The Math Behind the Perfect Bid - google-ads-adwords

Day 25 of AdWords Help: The Math Behind the Perfect Bid

Today’s Google Ads Help is an incredibly simple, yet often overlooked piece of the puzzle.

It’s very normal for people to focus on keyword research, match types, budgets, and ads. Those are all extremely important and have a big part in your success on AdWords.

However, even the best ad, the perfect keyword, and an ideal budget is wasted on a bid that is either too expensive or too low.


Bidding Is Life-Or-Death For PPC Accounts

I was talking with a potential customer the other day…Does this sound like you?

“I launched my campaign a few weeks ago. I’m getting some sales, but it’s so expensive! I’m not making any money. I’m spending 100 dollars to make 50 dollars.”

The potential client went on to turn off their ads completely.

I call situations like this: the unfortunate overpaying account.

Even with a strong conversion rate and lifetime value, the economics of paying for a click that’s too expensive never work.

Let’s assume that you’re bidding on a perfect keyword, and know you’ll make 500 dollars for every 100 clicks (5% conversion rate with a 100 dollar product).

What happens when you start overpaying?

bidding too high in adwords

It’s very possible that your account is in the “overpaying” stage. On the other hand, maybe you have a 3x or 4x ROI on your campaigns – but you need a 6x in order to be profitable (maybe you’re a drop-shipping or wholesaler with tough margins).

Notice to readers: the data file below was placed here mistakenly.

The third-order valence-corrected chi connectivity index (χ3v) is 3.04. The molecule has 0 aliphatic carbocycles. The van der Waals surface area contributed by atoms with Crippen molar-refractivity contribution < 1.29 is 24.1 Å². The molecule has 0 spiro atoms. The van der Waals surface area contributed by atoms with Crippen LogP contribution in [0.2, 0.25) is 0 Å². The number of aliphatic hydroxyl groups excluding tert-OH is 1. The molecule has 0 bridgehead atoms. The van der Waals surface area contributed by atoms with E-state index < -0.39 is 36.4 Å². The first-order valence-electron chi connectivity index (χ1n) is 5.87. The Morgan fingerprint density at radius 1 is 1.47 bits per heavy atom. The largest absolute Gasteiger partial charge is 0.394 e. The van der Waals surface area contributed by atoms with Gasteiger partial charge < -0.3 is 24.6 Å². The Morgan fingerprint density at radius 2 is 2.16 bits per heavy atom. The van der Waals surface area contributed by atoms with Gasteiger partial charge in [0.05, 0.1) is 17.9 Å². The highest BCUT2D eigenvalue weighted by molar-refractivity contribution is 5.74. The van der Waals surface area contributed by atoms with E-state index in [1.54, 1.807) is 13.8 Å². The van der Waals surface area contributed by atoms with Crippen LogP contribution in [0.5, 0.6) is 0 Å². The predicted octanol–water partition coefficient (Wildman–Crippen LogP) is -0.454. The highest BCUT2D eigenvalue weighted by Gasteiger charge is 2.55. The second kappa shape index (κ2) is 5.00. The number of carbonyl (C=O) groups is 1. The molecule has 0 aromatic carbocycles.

The good news is, you can fix:

  • Relevant, but expensive keywords and
  • Unprofitable, but well-targeted campaigns

All with some very simple math: bid management.

How Google Ads (or any PPC platform) Bid Management Works

Bid Management is actually incredibly simple.

To start, you only need to think about a few metrics:

  • Goal ROI or CPA (cost per acquisition)
  • Current ROI or CPA

That’s literally it. Let’s dig in.

Start by opening up excel and creating columns for your: Current ROI and Target ROI.

bid modifier

What we’re going to be finding is our “bid modifier”.

There are all sorts of bid modifiers in Google Ads. After this post, you’ll understand how to set bids on the hourly level, set geographic-based bid modifiers, and even device-based bid adjustments.  The good news is: they all follow a simple math formula.


It’s worth it to take a moment and define what we’re trying to do.

ROI (Return on Investment)

Return on Investment in your AdWords account is measured like this:  (Revenue from Ads / Cost of Ads). You end up with a whole number multiple. For example, if you make 100 dollars from 10 dollars, that’s a 10x ROI. You made ten times your money – woohoo!

You want this number as high as possible.

CPA (Cost Per Acquisition)

With CPA, you measure your cost per acquisition. This is the go-to for measuring lead-generation campaigns. It’s calculated by dividing the cost by leads. 100 spend by ten leads equals a 10 CPA. You want this number to be as low as possible.

Now that we’ve done that, let’s look into the math behind the perfect bid.

The Math Behind the Perfect Bid

In the video below, you’ll see the simple equations to calculate your new bids based off of your historic performance.

Video Notes:

  • To establish a new bid, you need a few things
    • Current bid
    • Current ROI (or current CPA)
    • Target ROI (or target ROI)
    • Use the above to get your bid modifier.
  • Let’s say you want to go from a 2 ROI to a 4 ROI. All we need to do is: